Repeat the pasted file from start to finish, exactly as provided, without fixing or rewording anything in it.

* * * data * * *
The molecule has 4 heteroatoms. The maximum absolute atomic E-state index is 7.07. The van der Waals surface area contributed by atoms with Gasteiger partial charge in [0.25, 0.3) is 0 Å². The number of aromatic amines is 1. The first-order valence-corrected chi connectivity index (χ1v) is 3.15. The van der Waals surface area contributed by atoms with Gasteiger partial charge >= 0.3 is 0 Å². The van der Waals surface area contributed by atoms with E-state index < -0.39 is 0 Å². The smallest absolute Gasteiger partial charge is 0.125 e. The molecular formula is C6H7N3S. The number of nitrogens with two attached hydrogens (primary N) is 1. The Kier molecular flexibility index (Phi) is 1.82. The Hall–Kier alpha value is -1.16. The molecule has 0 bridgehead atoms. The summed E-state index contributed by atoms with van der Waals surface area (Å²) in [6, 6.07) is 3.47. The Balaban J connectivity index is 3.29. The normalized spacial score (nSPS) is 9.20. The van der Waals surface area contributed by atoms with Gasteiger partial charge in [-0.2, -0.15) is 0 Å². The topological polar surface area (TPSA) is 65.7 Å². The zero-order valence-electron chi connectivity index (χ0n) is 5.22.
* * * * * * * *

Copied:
The molecule has 4 heteroatoms. The maximum absolute atomic E-state index is 7.07. The van der Waals surface area contributed by atoms with Gasteiger partial charge in [0.25, 0.3) is 0 Å². The number of aromatic amines is 1. The first-order valence-corrected chi connectivity index (χ1v) is 3.15. The van der Waals surface area contributed by atoms with Gasteiger partial charge >= 0.3 is 0 Å². The van der Waals surface area contributed by atoms with E-state index < -0.39 is 0 Å². The smallest absolute Gasteiger partial charge is 0.125 e. The molecular formula is C6H7N3S. The number of nitrogens with two attached hydrogens (primary N) is 1. The Kier molecular flexibility index (Phi) is 1.82. The Hall–Kier alpha value is -1.16. The molecule has 0 bridgehead atoms. The summed E-state index contributed by atoms with van der Waals surface area (Å²) in [6, 6.07) is 3.47. The Balaban J connectivity index is 3.29. The normalized spacial score (nSPS) is 9.20. The van der Waals surface area contributed by atoms with Gasteiger partial charge in [-0.2, -0.15) is 0 Å². The topological polar surface area (TPSA) is 65.7 Å². The zero-order valence-electron chi connectivity index (χ0n) is 5.22.